November 18, 2016

American journal of Alzheimer’s disease & other dementias

American journal of Alzheimer’s disease & other dementias
Table of Contents
November 2016; 31 (7)
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Current Topics in Research
Simple Neuropsychological Tests May Identify Participants in Whom Aspirin Use Is Associated With Lower Dementia Incidence: The Canadian Study of Health and Aging
P 545-550
Background: We hypothesized that neuropsychological tests could help in identifying preclinical stages of vascular cognitive impairment, when aspirin use might be associated with lower dementia incidence.
Conclusions: Two simple neuropsychological tests might help in identifying preclinical stages of vascular cognitive impairment, and salicylates use was associated with lower dementia incidence.
Shedding a Light on Phototherapy Studies with People having Dementia: A Critical Review of the Methodology from a Light Perspective
Light therapy is applied to older people with dementia as a treatment to reset the biological clock, to improve the cognitive functioning, and to reduce behavioral symptoms. … This study reviewed light therapy studies concerning the effects on people with dementia as a way to check the methodological quality of the description of light from a light engineering perspective. Twelve studies meeting the inclusion criteria were chosen for further analysis. .. The studies describe the lighting insufficiently and not in the correct metrics. The robustness of light therapy studies can be improved by involving a light engineer or specialist.
The Effect of Undiagnosed Diabetes on the Association Between Self-Reported Diabetes and Cognitive Impairment Among Older Mexican Adults

Purpose: To study the effect of undiagnosed diabetes on the relationship between self-reported diabetes and cognitive impairment.
Discussion: The association between self-reported diabetes and severe cognitive impairment is underestimated when undiagnosed diabetics are not differentiated from self-reported diabetics and nondiabetics.
Pilot Testing of the EIT-4-BPSD Intervention
P 570-579,
Behavioral and psychological symptoms of dementia are common in nursing home residents, and the Centers for Medicare and Medicaid Services now require that nonpharmacological interventions be used as a first-line treatment. Few staff know how to implement these interventions. The purpose of this study was to pilot test an implementation strategy, Evidence Integration Triangle for Behavioral and Psychological Symptoms of Dementia (EIT-4-BPSD), which was developed to help staff integrate behavioral interventions into routine care. …A research nurse facilitator worked with facility champions and a stakeholder team to implement the 4 steps of EIT-4-BPSD. There was evidence of reach to all staff; effectiveness with improvement in residents’ quality of life and a decrease in agitation; adoption based on the environment, policy, and care plan changes; and implementation and plans for maintenance beyond the 6-month intervention period.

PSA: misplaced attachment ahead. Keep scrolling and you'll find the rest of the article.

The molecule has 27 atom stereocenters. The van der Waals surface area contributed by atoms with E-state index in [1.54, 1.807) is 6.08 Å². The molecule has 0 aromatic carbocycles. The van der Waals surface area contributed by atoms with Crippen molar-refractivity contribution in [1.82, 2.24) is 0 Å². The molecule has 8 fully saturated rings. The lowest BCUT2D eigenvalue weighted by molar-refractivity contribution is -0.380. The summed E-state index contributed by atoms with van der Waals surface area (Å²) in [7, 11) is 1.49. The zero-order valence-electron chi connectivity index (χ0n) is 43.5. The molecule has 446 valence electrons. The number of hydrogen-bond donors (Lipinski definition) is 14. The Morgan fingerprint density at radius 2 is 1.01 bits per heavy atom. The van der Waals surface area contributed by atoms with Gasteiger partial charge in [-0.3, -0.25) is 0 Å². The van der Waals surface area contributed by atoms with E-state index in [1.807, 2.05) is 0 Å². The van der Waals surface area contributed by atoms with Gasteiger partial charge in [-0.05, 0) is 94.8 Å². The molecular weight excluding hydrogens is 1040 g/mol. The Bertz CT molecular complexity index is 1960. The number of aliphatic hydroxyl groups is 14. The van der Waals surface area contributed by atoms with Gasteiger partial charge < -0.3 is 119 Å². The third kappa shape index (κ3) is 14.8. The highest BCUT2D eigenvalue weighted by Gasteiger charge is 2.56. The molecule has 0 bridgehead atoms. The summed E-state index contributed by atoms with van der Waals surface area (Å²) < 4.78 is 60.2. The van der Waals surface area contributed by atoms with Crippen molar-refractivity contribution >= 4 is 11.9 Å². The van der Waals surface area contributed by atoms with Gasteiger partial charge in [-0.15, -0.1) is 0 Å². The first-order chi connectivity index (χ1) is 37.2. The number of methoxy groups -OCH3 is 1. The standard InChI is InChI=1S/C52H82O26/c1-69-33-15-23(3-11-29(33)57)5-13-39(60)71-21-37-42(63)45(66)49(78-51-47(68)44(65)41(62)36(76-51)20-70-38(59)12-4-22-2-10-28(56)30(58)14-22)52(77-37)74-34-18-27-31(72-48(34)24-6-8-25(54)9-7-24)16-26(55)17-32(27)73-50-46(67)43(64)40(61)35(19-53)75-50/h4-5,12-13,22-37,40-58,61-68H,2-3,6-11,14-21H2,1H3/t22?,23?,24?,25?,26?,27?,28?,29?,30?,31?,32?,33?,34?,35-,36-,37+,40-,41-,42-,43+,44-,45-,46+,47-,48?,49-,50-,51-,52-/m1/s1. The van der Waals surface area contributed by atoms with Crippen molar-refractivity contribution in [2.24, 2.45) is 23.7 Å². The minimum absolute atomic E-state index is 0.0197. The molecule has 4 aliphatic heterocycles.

Current Topics in Management
Effects of Acetylcholinesterase Inhibitors on Balance and Gait Functions and Orthostatic Hypotension in Elderly Patients With Alzheimer Disease
P 580-584,
Objective: The present study was designed to evaluate the effect of acetylcholinesterase inhibitor (AchEI) therapy on balance, gait, and orthostatic hypotension (OH) in elderly patients with Alzheimer’s disease (AD).
Conclusion: Curative effects of AchEIs, which are used in the treatment of AD, on cognitive performance are reflected also in balance functions. Moreover, it was observed that these drugs do not increase the prevalence of OH.
Clinical Epidemiology, Evaluation, and Management of Dementia in Parkinson Disease
p 585-594,
The prevalence of neurodegenerative diseases such as Parkinson disease (PD) will increase substantially, due to the aging of the population and improved treatments leading to better disease-related outcomes. Dementia is the most common nonmotor symptom in PD, and most patients with PD will have cognitive dysfunction and cognitive decline in the course of their disease. The development of cognitive dysfunction in PD greatly limits the ability to participate in activities of daily living and can be a tipping point for nursing home placement or major caregiver stress. Understanding the different causes of dementia and how to reduce the incidence and impact of secondary cognitive dysfunction in PD are necessary skills for primary care physicians and neurologists. In this review, we discuss the clinical epidemiology of dementia in PD with an emphasis on preventable cognitive dysfunction, present tools for outpatient evaluation of cognitive dysfunction, and describe current pharmacological treatments for dementia in PD.
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